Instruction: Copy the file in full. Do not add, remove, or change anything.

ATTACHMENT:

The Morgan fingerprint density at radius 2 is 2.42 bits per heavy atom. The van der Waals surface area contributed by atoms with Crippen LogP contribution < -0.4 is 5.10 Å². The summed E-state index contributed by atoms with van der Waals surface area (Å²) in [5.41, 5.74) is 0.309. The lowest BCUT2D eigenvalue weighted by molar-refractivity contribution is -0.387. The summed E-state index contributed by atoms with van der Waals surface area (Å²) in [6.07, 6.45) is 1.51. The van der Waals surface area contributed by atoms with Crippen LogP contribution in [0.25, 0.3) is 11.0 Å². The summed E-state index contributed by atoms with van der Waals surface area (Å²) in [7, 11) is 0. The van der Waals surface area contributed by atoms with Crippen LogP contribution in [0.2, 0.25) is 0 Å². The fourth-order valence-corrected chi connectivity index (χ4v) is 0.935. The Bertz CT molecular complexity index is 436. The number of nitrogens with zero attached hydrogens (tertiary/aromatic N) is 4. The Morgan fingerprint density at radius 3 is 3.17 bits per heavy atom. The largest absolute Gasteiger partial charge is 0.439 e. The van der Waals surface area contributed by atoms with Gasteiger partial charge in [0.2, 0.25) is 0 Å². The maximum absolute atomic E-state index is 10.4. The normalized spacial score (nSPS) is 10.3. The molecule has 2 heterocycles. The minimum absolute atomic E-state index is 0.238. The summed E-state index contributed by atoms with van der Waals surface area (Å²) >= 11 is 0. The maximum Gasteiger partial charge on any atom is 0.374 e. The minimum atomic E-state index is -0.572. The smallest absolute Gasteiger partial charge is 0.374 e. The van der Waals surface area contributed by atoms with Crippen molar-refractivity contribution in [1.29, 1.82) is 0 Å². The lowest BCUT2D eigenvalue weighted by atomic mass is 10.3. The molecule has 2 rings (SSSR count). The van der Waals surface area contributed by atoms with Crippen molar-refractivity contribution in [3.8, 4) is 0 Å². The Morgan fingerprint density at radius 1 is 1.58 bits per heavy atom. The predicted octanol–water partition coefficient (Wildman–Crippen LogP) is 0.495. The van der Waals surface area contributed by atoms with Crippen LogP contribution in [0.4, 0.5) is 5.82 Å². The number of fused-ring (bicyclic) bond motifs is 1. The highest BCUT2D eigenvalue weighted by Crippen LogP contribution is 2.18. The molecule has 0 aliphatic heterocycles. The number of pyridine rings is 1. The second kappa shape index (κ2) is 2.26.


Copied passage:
The Morgan fingerprint density at radius 2 is 2.42 bits per heavy atom. The van der Waals surface area contributed by atoms with Crippen LogP contribution < -0.4 is 5.10 Å². The summed E-state index contributed by atoms with van der Waals surface area (Å²) in [5.41, 5.74) is 0.309. The lowest BCUT2D eigenvalue weighted by molar-refractivity contribution is -0.387. The summed E-state index contributed by atoms with van der Waals surface area (Å²) in [6.07, 6.45) is 1.51. The van der Waals surface area contributed by atoms with Crippen LogP contribution in [0.25, 0.3) is 11.0 Å². The summed E-state index contributed by atoms with van der Waals surface area (Å²) in [7, 11) is 0. The van der Waals surface area contributed by atoms with Crippen LogP contribution in [0.2, 0.25) is 0 Å². The fourth-order valence-corrected chi connectivity index (χ4v) is 0.935. The Bertz CT molecular complexity index is 436. The number of nitrogens with zero attached hydrogens (tertiary/aromatic N) is 4. The Morgan fingerprint density at radius 3 is 3.17 bits per heavy atom. The largest absolute Gasteiger partial charge is 0.439 e. The van der Waals surface area contributed by atoms with Gasteiger partial charge in [0.2, 0.25) is 0 Å². The maximum absolute atomic E-state index is 10.4. The normalized spacial score (nSPS) is 10.3. The molecule has 2 heterocycles. The minimum absolute atomic E-state index is 0.238. The summed E-state index contributed by atoms with van der Waals surface area (Å²) >= 11 is 0. The maximum Gasteiger partial charge on any atom is 0.374 e. The minimum atomic E-state index is -0.572. The smallest absolute Gasteiger partial charge is 0.374 e. The van der Waals surface area contributed by atoms with Crippen molar-refractivity contribution in [1.29, 1.82) is 0 Å². The lowest BCUT2D eigenvalue weighted by atomic mass is 10.3. The molecule has 2 rings (SSSR count). The van der Waals surface area contributed by atoms with Crippen molar-refractivity contribution in [3.8, 4) is 0 Å². The Morgan fingerprint density at radius 1 is 1.58 bits per heavy atom. The predicted octanol–water partition coefficient (Wildman–Crippen LogP) is 0.495. The van der Waals surface area contributed by atoms with Crippen LogP contribution in [0.4, 0.5) is 5.82 Å². The number of fused-ring (bicyclic) bond motifs is 1. The highest BCUT2D eigenvalue weighted by Crippen LogP contribution is 2.18. The molecule has 0 aliphatic heterocycles. The number of pyridine rings is 1. The second kappa shape index (κ2) is 2.26.